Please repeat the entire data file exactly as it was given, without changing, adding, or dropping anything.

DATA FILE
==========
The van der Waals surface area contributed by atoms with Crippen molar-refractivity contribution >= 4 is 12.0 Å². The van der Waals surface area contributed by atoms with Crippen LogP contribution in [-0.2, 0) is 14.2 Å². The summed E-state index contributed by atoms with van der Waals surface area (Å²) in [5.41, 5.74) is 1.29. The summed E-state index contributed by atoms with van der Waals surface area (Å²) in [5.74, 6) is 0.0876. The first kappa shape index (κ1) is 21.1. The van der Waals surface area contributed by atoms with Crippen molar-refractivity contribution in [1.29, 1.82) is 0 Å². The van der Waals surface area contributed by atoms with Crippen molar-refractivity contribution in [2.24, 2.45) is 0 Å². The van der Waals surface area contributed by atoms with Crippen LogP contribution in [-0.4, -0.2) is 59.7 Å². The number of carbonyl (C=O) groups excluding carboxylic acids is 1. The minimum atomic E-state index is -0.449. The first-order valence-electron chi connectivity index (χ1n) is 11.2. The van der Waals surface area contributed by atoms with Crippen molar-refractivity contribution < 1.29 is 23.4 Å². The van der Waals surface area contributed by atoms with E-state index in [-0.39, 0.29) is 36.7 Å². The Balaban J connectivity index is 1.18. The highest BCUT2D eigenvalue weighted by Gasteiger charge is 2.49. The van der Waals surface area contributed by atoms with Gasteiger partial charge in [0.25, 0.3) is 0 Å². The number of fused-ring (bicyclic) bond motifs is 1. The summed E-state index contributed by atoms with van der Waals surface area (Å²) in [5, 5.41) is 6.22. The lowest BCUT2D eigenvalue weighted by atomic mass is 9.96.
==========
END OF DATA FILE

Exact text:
The van der Waals surface area contributed by atoms with Crippen molar-refractivity contribution >= 4 is 12.0 Å². The van der Waals surface area contributed by atoms with Crippen LogP contribution in [-0.2, 0) is 14.2 Å². The summed E-state index contributed by atoms with van der Waals surface area (Å²) in [5.41, 5.74) is 1.29. The summed E-state index contributed by atoms with van der Waals surface area (Å²) in [5.74, 6) is 0.0876. The first kappa shape index (κ1) is 21.1. The van der Waals surface area contributed by atoms with Crippen molar-refractivity contribution in [1.29, 1.82) is 0 Å². The van der Waals surface area contributed by atoms with Crippen molar-refractivity contribution in [2.24, 2.45) is 0 Å². The van der Waals surface area contributed by atoms with Crippen LogP contribution in [-0.4, -0.2) is 59.7 Å². The number of carbonyl (C=O) groups excluding carboxylic acids is 1. The minimum atomic E-state index is -0.449. The first-order valence-electron chi connectivity index (χ1n) is 11.2. The van der Waals surface area contributed by atoms with Crippen molar-refractivity contribution < 1.29 is 23.4 Å². The van der Waals surface area contributed by atoms with E-state index in [-0.39, 0.29) is 36.7 Å². The Balaban J connectivity index is 1.18. The highest BCUT2D eigenvalue weighted by Gasteiger charge is 2.49. The van der Waals surface area contributed by atoms with Gasteiger partial charge in [0.25, 0.3) is 0 Å². The number of fused-ring (bicyclic) bond motifs is 1. The summed E-state index contributed by atoms with van der Waals surface area (Å²) in [5, 5.41) is 6.22. The lowest BCUT2D eigenvalue weighted by atomic mass is 9.96.